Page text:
Friday, January 5, 2007

Comparing Scars

This is one of those days where I got nothin'. However, I've not yet earned the right to get writer's block... So, in the spirit of coming up with something, and I'm sure you've noticed already but are too polite to ask, here's the story behind that stylish scar on my left elbow. It was a dark and stormy night. Lightning crackled and last week's newspapers were swirling in the streets, a portent of doom and destruction. Then suddenly, nothing happened. The next day, I was visiting a jobsite in the company truck. It was summery and pleasant, and I wanted some fresh air. I reached down to the little power window levers, and nothing happened again. I looked. My fingers were touching the button. I was moving my arm back and forth in the appropriate window-activating manner. However, my pinky and ring finger were as useless as a dead dog's tongue. They just lolled over the button as if filled with marshmallow fluff. Naturally, this caused me to raise an eyebrow and grunt. I reached over and lowered the window with my still-working right hand, while shaking and examining my left as though it were a stopped watch (don't worry, I can steer with my knees). Since the malfunction was new, and so far hadn't interfered with typing or playing bass, I made a mental note and promptly forgot about it. Months later at a routine physical, I asked my doctor about it. He grabbed my hand, turned it over a few times, wiggled my fingers, and pronounced it "Fine." Oh, okay then. I guess this happens sometimes to people then? Digits quit responding? What if this happens at a very inconvenient time, such as rock climbing, or nose picking? What then, Dr. Smarty Pants? Not quite satisfied, but not smart enough to question a Doctor, I joined the herd in the bill-paying line. I decided to do nothing about it, because, after all, he's a Doctor. (Incidentally, do you know what they call people who graduate at the bottom of their class in medical school? Yep. Doctor.) Later that week, I saw a friend of mine while out and about. He happens to be a physician, but that never bothered me. He's around my age, has a long, black ponytail, and an easy laugh. We were casually chatting and he must have noticed me twitching my limp fingers, because he asked me about it. I said, "Oh, it's nothing. My Doctor said so." He snorted a knowing snort and asked to look at it. He did the hand turning, finger wiggling thing, then muttered something about a hammer. I jerked my hand back, shielding it from the sudden menace. "Whaddaya mean, a hammer?" I said suspiciously. "No, no - a reflex hammer. I didn't bring it with me." I wondered how often he carried it around just looking for someone to thwang. "Ah, this will do," he said, brandishing a TV remote control. He proceeded to thump my arm in various places, looking for some kind of reaction (besides a wince). After a particularly vigorous whack, the batteries bouncing across the room, he said he knew what the problem was. "You have nerve damage. Here, go see this specialist for testing." Grateful to have some explanation, I made an appointment. I arrived at a little office next door to a popcorn store. The smell was intoxicating, better than a theater and stronger than a carnival - but without the vomit. I was greeted by a nervous looking man with a faint accent. He showed me into the exam room, which was simply the back half of the main office. It turns out he was the only one there, and would be conducting the test. He strapped me into a chair and suggested I relax while rubbing my entire arm down with an oversized alcohol wipe. He placed an electrode on the back of my hand, and grabbed a large needle. With a wire attached to it. My eyes widened. Significantly. "Uh, what's that for?" I asked conversationally. "Oh, this? This is really cool. We'll get to listen to your nerve activity. If everything is working right, it should sound like static on the radio. If not, you'll be able to tell the difference by the sound." I decided to take his word for it, since I was strapped into a chair. Besides, my friend sent me here - how bad could it be? (This may seem like a tangent, and that's because it probably is): Once when I was young, I was walking in the woods with a friend. I brushed against a cow fence, and let out a little yelp. It was enough of a jolt to get my attention, but not really painful. I told my friend about it, and he'd never seen one before. He touched it, and yelped as well. I wondered aloud what would happen if you peed on it. Suddenly, I heard a zipping sound. I backed far away, because even though I didn't know what may happen, I did not want to get wet. His warbling, pathetic scream echoed through the pines and haunts me to this day. I was reminded of that moment when Needleman began his vile experiments on me. At first it was just uncomfortable: A gentle prodding with the pointy electrode, and a tingling electrical current coursed through my arm. Soon he escalated the prodding to real pokes, and he encouraged me to look the other way if I didn't like the sight of blood. The sticking and zapping soon went far beyond discomfort; It was like holding onto that cow fence with a wet hand, while being attacked by one very persistent and angry hornet. Sure enough, he found several nerves that sounded like a dial-up internet connection, all hissing and clicks and honks, the sound of muscle instructions and pain. He moved the needle to another site, and there was silence, broken by an occasional crackle. He was like a scientist at SETI, intently searching for communication from the inky depths of space. He jumped up with a very mad-scientistlike "Ah HA!", leaving the needle dangling in my arm, my hand twitching like the severed frog's leg in a science class experiment. He grabbed a Sharpie and marked a big 'X' at the needle site, and proceeded to make tracks down the length of my arm, tracing the bad nerve. Eventually, he mopped up the blood, made some notes on a chart, and said I should take them back to my surgeon. Surgeon?!? Crap! I'd just watched a TV marathon about When Surgeons Attack: The Gory Years. They leave Rollexes, pointy things, and sponges in people's innards, show up drunk, leave in the middle of a procedure to go golfing, lop off the wrong parts - and I couldn't have that. Since I'm out of time, someday I'll tell... The Rest Of The Story. Good Day.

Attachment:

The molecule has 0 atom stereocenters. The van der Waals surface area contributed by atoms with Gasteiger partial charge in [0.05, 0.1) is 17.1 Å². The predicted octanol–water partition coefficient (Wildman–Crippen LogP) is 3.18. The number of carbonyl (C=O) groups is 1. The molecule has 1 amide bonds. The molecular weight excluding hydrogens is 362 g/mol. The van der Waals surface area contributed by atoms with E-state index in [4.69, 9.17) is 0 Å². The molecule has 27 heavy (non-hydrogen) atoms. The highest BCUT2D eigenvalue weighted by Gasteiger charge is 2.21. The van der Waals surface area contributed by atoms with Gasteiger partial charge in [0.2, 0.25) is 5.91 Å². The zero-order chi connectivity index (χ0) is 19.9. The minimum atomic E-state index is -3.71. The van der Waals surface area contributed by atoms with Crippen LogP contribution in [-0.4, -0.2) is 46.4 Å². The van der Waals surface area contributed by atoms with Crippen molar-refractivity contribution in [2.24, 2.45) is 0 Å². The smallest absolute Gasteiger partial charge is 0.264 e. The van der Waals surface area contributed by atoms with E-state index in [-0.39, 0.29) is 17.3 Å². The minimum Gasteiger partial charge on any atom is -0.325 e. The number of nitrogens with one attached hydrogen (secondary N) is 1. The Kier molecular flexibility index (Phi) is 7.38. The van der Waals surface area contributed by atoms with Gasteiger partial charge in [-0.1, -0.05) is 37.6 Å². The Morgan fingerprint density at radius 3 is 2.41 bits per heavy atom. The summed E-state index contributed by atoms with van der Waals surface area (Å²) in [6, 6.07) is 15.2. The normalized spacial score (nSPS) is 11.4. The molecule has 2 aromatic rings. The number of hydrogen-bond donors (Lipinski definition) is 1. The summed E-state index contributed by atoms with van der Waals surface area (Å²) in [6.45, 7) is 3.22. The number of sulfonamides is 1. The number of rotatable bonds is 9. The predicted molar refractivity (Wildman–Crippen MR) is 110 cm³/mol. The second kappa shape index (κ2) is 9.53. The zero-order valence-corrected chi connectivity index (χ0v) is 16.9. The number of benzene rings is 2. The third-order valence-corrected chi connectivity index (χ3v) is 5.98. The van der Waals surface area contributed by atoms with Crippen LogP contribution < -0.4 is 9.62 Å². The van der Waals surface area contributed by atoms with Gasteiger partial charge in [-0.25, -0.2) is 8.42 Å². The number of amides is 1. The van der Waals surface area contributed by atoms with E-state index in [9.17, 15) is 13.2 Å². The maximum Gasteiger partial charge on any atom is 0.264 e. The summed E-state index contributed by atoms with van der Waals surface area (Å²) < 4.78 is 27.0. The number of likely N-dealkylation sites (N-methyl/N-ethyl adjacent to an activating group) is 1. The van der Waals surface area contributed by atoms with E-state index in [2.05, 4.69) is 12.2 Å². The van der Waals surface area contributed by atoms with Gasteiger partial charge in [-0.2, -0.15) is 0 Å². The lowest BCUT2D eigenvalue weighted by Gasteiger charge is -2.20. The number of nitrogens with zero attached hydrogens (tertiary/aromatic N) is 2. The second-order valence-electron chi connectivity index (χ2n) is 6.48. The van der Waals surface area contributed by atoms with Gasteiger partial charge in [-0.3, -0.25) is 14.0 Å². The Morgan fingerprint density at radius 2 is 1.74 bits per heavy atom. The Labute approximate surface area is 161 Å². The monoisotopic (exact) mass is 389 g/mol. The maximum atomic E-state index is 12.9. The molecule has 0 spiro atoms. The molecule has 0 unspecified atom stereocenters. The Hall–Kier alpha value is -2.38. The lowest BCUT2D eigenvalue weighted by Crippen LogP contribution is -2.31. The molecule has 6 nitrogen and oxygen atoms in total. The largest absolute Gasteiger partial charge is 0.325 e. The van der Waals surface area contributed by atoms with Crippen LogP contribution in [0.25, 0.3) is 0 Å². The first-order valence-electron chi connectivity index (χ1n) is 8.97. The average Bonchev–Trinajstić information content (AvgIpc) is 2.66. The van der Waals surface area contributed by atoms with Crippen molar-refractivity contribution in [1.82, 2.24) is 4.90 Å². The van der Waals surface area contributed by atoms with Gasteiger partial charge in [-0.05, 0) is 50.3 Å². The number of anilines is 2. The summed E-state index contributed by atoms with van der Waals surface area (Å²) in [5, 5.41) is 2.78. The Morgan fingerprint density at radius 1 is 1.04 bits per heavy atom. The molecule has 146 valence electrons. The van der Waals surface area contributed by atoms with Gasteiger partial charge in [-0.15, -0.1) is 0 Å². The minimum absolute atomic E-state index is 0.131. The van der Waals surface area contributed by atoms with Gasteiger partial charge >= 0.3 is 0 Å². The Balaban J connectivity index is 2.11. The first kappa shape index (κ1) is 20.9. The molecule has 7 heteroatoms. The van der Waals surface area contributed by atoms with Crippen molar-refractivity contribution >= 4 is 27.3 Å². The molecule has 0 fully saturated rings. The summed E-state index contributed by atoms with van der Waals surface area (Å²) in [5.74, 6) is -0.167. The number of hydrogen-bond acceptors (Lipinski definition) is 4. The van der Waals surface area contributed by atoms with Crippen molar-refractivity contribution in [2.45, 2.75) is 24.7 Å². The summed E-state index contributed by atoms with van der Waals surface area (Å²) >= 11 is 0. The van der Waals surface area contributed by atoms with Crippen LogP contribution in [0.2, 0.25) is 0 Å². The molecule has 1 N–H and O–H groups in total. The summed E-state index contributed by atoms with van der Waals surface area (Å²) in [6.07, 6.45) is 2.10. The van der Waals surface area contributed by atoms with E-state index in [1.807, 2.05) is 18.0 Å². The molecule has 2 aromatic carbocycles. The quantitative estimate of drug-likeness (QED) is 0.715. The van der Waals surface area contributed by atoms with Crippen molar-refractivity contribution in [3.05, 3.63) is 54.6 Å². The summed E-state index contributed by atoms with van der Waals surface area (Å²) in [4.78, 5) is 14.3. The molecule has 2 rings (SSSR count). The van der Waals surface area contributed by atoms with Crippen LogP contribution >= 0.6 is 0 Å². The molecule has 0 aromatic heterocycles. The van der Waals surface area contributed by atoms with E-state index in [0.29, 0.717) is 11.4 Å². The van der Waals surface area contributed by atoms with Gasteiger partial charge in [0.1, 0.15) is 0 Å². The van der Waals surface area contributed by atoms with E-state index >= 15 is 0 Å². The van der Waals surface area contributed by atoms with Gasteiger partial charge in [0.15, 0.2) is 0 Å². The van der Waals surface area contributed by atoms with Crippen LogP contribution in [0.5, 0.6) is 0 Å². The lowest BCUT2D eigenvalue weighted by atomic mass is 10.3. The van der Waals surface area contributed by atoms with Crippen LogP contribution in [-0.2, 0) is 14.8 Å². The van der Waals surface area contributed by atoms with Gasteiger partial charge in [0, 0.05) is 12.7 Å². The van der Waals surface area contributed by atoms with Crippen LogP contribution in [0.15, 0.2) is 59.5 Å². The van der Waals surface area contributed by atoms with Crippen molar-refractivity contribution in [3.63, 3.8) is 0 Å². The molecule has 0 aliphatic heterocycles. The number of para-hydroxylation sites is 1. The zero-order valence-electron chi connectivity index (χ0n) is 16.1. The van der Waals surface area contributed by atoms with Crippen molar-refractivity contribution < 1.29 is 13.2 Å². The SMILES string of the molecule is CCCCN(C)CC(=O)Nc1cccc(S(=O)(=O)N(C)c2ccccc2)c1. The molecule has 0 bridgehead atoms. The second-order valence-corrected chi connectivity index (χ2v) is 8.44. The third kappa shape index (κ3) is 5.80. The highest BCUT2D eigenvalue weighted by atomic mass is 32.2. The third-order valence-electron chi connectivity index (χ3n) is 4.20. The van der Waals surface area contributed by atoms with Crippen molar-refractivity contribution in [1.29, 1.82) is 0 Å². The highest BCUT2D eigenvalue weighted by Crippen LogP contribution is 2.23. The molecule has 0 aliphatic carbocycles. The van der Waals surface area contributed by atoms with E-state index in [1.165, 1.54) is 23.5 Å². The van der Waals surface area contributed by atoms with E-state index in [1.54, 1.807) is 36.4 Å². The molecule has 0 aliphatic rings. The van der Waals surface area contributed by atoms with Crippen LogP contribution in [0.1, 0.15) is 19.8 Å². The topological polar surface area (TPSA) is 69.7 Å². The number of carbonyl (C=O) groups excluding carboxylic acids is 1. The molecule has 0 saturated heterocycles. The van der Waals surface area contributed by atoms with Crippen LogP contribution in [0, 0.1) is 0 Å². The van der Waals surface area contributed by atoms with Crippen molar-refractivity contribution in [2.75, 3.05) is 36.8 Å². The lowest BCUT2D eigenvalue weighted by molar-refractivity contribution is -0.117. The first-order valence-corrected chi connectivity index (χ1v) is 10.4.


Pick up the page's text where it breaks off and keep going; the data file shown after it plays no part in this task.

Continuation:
1 comment:

Rick said...

I had a similar experience a few years ago. Started with a nasty bang on the "crazy bone", followed by a recurring tingle in the ring and pinky fingers. My doc says surgery is the only option, and there's a risk of more damage. I suggested a third option and learned to jerk off with the other hand.